Logo Logo
Switch Language to German
Unternaehrer, Eva; Bolten, Margarete; Nast, Irina; Staehli, Simon; Meyer, Andrea H.; Dempster, Emma; Hellhammer, Dirk H.; Lieb, Roselind; Meinlschmidt, Gunther (2016): Maternal adversities during pregnancy and cord blood oxytocin receptor (OXTR) DNA methylation. In: Social Cognitive and Affective Neuroscience, Vol. 11, No. 9: pp. 1460-1470
Full text not available from 'Open Access LMU'.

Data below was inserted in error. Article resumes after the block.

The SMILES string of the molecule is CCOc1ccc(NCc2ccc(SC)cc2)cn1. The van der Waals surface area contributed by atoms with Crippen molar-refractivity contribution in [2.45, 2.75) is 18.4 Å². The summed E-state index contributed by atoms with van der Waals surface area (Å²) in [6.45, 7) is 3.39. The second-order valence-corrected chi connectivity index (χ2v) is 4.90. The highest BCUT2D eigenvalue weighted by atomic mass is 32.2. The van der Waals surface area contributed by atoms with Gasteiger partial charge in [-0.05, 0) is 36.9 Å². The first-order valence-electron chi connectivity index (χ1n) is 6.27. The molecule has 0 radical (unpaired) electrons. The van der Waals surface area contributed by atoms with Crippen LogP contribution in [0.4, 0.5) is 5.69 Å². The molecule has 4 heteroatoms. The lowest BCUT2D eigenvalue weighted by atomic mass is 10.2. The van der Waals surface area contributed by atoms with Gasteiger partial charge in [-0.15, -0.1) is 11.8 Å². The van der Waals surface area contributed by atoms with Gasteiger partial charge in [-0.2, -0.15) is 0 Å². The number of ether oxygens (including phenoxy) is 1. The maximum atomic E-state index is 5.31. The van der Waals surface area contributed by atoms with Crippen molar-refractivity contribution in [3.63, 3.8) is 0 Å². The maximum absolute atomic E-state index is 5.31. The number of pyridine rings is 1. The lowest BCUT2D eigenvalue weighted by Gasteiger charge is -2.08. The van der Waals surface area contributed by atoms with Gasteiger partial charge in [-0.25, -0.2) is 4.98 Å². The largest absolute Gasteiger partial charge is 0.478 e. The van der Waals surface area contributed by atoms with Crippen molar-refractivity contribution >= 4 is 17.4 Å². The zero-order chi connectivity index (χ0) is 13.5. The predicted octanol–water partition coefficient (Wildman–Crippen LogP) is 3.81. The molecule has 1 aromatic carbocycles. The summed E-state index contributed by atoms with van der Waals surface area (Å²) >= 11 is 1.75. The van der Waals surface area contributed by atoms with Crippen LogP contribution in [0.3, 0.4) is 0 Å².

The aim of this study was to investigate whether maternal adversities and cortisol levels during pregnancy predict cord blood DNA methylation of the oxytocin receptor (OXTR). We collected cord blood of 39 babies born to mothers participating in a cross-sectional study (N = 100) conducted in Basel, Switzerland (2007-10). Mothers completed the Inventory of Life Events (second trimester: T2), the Edinburgh Postnatal Depression Scale (EPDS, third trimester: T3), the Trier Inventory of Chronic Stress (TICS-K, 1-3 weeks postpartum) and provided saliva samples (T2, T3) for maternal cortisol profiles, as computed by the area under the curve with respect to ground (AUCg) or increase (AUCi) for the cortisol awakening response (CAR) and for diurnal cortisol profiles (DAY). OXTR DNA methylation was quantified using Sequenom EpiTYPER. The number of stressful life events (P = 0.032), EPDS score (P = 0.007) and cortisol AUCgs at T2 (CAR: P = 0.020;DAY: P = 0.024) were negatively associated with OXTR DNA methylation. Our findings suggest that distinct prenatal adversities predict decreased DNA methylation in a gene that is relevant for childbirth, maternal behavior and wellbeing of mother and offspring. If a reduced OXTR methylation increases OXTR expression, our findings could suggest an epigenetic adaptation to an adverse early environment.